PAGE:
934. That "cold" signifies no love, or no charity and faith, and that "heat" or "fire" signifies love, or charity and faith, is evident from the following passages in the Word. In John it is said to the church in Laodicea:
I know thy works, that thou art neither cold nor hot; I would thou wert cold or hot; so because thou art lukewarm, and neither cold nor hot, I will spew thee out of My mouth (Rev. 3:15-16);
where "cold" denotes no charity, and "hot" much charity. In Isaiah:
Thus hath Jehovah said unto me, I will be still, and I will behold in My place; like the clear heat upon the light, like a cloud of dew in the heat of harvest (Isa. 18:4),
where the subject is the new church to be planted; "heat upon the light" and "heat of harvest" denote love and charity. Again:
Saith Jehovah, whose fire is in Zion, and His furnace in Jerusalem (Isa. 31:9),
where "fire" denotes love. Of the cherubim seen by Ezekiel it is said:
As for the likeness of the living creatures, their appearance was like burning coals of fire, like the appearance of torches; it went up and down among the living creatures; and the fire was bright, and out of the fire went forth lightning (Ezek. 1:13).
 And again it is said of the Lord, in the same chapter:
And above the expanse that was over their heads was the likeness of a throne, as the appearance of a sapphire stone; and upon the likeness of a throne was a likeness as the appearance of a man above upon it; and I saw as the appearance of burning coal, as the appearance of fire within it round about, from the appearance of His loins and upward; and from the appearance of His loins and downward I saw as it were the appearance of fire, and there was brightness round about Him (Ezek. 1:26-27; 8:2).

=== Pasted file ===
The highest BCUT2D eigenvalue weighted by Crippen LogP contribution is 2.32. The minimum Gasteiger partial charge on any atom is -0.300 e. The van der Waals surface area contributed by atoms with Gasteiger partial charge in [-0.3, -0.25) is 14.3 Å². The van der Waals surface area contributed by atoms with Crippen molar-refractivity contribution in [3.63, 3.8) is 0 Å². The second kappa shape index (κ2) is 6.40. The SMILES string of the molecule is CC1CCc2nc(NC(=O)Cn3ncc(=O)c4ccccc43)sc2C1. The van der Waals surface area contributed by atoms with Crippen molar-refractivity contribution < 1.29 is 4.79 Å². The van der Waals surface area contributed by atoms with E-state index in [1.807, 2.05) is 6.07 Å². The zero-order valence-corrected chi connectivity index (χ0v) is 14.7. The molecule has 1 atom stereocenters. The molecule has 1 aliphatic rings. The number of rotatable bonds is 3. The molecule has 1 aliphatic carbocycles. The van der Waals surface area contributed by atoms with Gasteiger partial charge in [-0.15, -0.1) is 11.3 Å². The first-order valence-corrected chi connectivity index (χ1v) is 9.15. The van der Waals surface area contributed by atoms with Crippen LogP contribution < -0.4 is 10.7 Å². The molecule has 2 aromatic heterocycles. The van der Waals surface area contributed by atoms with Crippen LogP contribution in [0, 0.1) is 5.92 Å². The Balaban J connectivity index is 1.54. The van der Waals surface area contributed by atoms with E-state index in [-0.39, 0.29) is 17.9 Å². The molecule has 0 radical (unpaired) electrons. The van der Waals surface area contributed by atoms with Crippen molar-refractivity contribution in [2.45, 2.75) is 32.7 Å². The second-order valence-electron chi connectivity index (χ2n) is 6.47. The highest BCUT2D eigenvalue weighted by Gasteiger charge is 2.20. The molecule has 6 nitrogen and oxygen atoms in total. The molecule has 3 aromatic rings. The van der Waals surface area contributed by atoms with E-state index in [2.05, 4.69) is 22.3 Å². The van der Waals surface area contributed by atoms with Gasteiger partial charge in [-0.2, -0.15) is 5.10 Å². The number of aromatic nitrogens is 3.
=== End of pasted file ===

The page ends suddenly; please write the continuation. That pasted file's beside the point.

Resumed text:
Here again "fire" denotes love. In Daniel:
The Ancient of days did sit; His throne was flames of fire, and the wheels thereof burning fire; a fiery stream issued and came forth from before Him, a thousand thousands ministered unto Him, and ten thousand times ten thousand stood before Him (Dan. 7:9-10).Here "fire" denotes the Lord's love. In Zechariah:
For I, saith Jehovah, will be unto her a wall of fire round about (Zech. 2:5),
where the new Jerusalem is treated of. In David:
Jehovah maketh His angels spirits, His ministers a flaming fire (Ps. 104:4),
"a flaming fire" denoting the celestial spiritual.
 Because "fire" signified love, fire was also made a representative of the Lord, as is evident from the fire on the altar of burnt-offering which was never to be extinguished (Lev. 6:12-13), representing the mercy of the Lord. On this account, before Aaron went in to the mercy-seat, he was to burn incense with fire taken from the altar of burnt-offering (Lev. 16:12-14). And for the same reason, that it might be signified that worship was accepted by the Lord, fire was sent down from heaven and consumed the burnt-offering (as in Lev. 9:24, and elsewhere). By "fire" is also signified in the Word self-love and its cupidity, with which heavenly love cannot agree; and therefore the two sons of Aaron were consumed by fire, because they burned incense with strange fire (Lev. 10:1-2). "Strange fire" is all the love of self and of the world, and all the cupidity of these loves. Moreover, heavenly love appears to the wicked no otherwise than as a burning and consuming fire, and therefore in the Word a consuming fire is predicated of the Lord, as the fire on Mount Sinai, which represented the love, or mercy, of the Lord, and that was seen by the people as a consuming fire, and therefore they desired Moses not to let them hear the voice of Jehovah God, and see that great fire, lest they should die (Deut. 18:16). The love or mercy of the Lord has this appearance to those who are in the fire of the loves of self and of the world.